And as regards extent of the actual progress of Christianity, though a great part of the nation yielded an outward conformity in externals, yet even in this respect there were several of the wilder tribes who either opposed it altogether or held aloof; while those who received it too often retained a collateral belief in their old superstitions, and allowed witchcraft and the "Tehungas" practically to influence their actions. A very intelligent Chief, who had been a teacher and was still a professing Christian and member of the Church of England, expressed his conviction to the writer that the decrease of the race was owing to the neglect of the "Tapee" and the customs of their old superstitions. The ideas seemed curiously combined in his mind; he did not seem to doubt Christianity, he had deliberately chosen it in preference to his earlier belief; but he still looked on the latter as a reality, gave it a sort of personal existence, and evidently had faith in its power. to punish those who had abandoned it.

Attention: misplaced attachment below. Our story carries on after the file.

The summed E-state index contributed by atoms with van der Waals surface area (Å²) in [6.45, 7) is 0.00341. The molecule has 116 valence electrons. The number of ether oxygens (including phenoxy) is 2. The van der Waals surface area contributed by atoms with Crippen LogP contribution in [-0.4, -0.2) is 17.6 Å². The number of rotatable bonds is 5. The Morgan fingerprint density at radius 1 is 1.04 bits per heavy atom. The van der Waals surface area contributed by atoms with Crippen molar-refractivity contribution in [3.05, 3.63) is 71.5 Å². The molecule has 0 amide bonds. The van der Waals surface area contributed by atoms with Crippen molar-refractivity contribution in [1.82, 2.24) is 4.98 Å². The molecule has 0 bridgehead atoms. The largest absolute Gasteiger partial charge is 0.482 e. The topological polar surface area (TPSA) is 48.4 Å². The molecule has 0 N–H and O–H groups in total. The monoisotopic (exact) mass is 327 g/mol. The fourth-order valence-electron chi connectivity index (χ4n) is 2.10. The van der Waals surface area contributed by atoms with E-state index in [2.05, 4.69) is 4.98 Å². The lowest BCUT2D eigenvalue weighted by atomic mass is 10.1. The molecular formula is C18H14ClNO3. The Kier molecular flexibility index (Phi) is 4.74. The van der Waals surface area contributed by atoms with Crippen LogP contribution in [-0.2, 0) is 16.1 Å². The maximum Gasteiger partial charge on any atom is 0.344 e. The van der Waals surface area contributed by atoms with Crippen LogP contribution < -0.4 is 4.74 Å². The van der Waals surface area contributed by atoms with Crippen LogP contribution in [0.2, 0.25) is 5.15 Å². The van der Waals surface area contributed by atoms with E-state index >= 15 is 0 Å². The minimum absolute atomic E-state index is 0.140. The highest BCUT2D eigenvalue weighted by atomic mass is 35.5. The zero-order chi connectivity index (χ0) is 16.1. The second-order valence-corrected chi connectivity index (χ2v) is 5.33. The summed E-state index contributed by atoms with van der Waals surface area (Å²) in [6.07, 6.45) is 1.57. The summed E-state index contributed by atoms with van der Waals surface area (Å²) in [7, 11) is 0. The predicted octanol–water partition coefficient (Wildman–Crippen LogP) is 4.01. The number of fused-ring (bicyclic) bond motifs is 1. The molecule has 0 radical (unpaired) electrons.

And, lastly, the Missionaries had succeeded in teaching them, in a very imperfect degree (if at all), the Anglo-Saxon virtue of voluntary submission to law. The old impulse to obtain redress of wrongs by an appeal to force--to set the civil power at defiance when it interferes with individual liberty--still continued. We do not refer merely to British law. The feeling was never more strongly manifested than it was under the institutions (if such they might be called) of the Maori king, who, though his political position was admitted to a servile extent, found himself and his magistrates utterly powerless to enforce their laws; and they were continually set at defiance when they attempted to do it by individuals of no weight or position among them.